Currently, when a company acquires goodwill or customer related intangibles from an unrelated party, it can claim a Corporation Tax deduction for amortisation recognised in its profit and loss account. Alternatively, the company can elect for a fixed deduction of 4% a year.
If, on disposal, the company makes a loss, this usually forms part of the company’s trading profit or loss for the year.
Legislation will be introduced to withdraw relief for all goodwill and customer related intangibles acquired on or after 8 July 2015 (except where the acquisition is pursuant to an unconditional obligation entered into before that date).
If a loss arises on the disposal of assets falling into these new rules, it will be treated as a non-trade expense. This means that if the cost cannot be set off against other profits in the year of disposal, it will not be available to set off against trading profits in subsequent years.
Intangibles acquired before 8 July 2015 will continue to be treated under the old rules, so a corporation tax deduction will continue to be available for amortisation, and any loss on disposal will be treated as part of the company’s trading profit or loss for the year of disposal.The purpose of this new provision is to remove the tax relief available when a business acquisition is structured as an asset purchase so that goodwill can be recognised. This will bring the rules for business asset purchases into line with those for companies who purchase only the shares of the target company.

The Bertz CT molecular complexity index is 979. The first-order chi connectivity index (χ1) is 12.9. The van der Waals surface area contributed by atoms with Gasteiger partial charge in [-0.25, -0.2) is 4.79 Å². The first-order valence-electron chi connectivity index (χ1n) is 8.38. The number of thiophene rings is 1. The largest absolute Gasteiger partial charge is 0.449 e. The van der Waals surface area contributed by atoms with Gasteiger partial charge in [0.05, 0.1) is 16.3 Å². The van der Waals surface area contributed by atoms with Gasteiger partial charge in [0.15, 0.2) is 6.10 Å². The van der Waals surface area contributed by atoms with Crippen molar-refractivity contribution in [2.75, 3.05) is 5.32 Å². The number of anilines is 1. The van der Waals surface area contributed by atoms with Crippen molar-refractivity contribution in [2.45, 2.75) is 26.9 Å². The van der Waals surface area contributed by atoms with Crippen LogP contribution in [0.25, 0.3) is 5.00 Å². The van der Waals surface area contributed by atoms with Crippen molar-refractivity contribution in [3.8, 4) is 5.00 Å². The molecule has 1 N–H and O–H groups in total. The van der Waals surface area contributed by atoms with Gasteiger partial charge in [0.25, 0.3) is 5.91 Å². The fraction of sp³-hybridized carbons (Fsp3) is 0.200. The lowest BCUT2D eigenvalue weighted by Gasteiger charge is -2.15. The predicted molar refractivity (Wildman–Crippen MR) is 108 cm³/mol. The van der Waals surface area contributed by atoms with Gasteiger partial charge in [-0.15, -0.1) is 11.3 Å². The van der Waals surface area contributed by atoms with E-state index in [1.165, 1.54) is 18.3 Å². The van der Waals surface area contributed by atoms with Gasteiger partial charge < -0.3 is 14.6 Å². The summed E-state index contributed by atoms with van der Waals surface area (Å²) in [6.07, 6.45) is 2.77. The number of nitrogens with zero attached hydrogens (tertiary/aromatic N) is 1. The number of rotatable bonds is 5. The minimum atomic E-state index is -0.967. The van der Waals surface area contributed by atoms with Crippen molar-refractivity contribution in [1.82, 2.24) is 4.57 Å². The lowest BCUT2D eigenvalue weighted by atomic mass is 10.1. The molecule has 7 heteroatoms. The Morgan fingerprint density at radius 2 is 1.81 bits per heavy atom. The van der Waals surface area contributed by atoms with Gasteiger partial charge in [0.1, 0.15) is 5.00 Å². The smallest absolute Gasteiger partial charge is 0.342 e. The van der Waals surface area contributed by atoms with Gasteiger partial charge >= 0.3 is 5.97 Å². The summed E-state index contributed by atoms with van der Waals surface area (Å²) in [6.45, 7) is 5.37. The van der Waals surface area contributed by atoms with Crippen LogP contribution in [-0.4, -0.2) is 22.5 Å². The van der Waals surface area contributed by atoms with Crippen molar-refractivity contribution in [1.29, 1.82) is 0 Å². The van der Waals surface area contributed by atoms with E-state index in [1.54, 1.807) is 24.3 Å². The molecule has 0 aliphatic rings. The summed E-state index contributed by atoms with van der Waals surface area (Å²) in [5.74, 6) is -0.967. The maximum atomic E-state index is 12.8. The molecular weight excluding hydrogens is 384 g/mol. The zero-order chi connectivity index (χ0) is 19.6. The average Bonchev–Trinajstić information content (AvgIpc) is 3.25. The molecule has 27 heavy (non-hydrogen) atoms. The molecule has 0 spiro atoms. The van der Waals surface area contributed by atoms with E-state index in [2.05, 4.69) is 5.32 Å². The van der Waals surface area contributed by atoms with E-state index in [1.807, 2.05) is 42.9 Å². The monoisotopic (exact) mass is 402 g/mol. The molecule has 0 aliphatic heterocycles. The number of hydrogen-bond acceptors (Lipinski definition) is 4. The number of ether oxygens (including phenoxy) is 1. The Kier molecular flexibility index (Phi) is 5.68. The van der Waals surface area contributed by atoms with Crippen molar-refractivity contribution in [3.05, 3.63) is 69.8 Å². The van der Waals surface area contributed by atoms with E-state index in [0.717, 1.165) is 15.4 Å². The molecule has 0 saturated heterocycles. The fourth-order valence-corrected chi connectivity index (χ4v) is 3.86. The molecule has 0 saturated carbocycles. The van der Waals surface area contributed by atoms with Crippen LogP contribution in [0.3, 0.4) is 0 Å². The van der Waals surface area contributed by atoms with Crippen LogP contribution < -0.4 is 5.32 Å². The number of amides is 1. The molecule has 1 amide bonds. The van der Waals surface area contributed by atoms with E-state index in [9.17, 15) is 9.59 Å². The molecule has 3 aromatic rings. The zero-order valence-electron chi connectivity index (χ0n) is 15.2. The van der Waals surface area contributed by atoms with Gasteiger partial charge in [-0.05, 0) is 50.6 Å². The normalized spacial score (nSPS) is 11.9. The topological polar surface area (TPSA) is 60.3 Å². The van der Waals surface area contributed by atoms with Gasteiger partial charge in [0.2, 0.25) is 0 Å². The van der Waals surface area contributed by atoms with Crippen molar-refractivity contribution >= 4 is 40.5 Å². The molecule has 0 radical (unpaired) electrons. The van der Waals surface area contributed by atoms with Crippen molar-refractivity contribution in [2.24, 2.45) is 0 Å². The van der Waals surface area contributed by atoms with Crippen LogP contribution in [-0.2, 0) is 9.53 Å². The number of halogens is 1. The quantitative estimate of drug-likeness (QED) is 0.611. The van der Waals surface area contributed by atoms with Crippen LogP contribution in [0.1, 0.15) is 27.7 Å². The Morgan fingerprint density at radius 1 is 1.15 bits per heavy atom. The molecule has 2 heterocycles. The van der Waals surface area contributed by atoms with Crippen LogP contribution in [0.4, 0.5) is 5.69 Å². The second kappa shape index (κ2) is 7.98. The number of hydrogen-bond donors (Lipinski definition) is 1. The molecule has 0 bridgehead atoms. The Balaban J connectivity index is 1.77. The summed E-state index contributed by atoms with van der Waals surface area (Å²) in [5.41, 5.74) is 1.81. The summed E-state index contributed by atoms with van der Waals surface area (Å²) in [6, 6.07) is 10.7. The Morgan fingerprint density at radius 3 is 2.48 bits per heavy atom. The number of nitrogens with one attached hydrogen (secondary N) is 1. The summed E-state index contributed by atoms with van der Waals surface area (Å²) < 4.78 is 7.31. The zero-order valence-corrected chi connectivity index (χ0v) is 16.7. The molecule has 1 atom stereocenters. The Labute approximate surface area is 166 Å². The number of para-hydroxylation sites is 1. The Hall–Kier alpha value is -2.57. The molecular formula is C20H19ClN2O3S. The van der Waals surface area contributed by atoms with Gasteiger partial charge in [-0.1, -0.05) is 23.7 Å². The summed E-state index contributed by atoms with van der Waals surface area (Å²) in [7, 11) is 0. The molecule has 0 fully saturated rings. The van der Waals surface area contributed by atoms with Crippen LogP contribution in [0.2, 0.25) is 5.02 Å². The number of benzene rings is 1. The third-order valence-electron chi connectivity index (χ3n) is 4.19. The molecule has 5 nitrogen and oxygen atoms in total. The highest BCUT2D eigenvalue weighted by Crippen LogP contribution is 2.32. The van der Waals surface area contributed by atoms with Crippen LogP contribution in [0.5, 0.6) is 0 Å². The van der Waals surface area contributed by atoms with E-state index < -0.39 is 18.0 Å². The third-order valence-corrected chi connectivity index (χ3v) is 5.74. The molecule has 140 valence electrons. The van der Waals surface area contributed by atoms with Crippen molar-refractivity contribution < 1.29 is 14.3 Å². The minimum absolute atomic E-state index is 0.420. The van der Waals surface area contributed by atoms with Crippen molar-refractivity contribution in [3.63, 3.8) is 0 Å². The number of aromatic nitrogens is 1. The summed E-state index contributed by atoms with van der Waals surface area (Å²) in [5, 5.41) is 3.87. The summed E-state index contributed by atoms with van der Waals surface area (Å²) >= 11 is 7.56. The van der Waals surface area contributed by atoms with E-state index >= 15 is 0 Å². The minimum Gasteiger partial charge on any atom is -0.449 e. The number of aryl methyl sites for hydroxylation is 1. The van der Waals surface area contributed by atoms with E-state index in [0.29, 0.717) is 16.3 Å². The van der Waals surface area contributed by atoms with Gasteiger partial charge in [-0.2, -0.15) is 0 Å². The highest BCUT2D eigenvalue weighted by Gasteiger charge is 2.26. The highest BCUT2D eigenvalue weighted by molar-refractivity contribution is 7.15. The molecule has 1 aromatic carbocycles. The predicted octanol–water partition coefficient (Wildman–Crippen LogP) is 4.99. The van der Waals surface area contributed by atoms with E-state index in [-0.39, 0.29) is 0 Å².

These provisions almost put companies back to the position they were in prior to the introduction of the intangibles rules in 2002, except that indexation is not available when goodwill is disposed of at a profit.
As a result, companies may have three types of goodwill on their balance sheet: pre-2002 goodwill that is dealt with under capital gains tax principles; goodwill acquired before 8 July 2015 in respect of which amortisation can be deducted for corporation tax purposes; and “new” goodwill which is dealt with under the intangibles rules but for which amortisation is not deductible for corporation tax purposes.
A corporation tax deduction will continue to be available for amortisation on other types of intangible asset.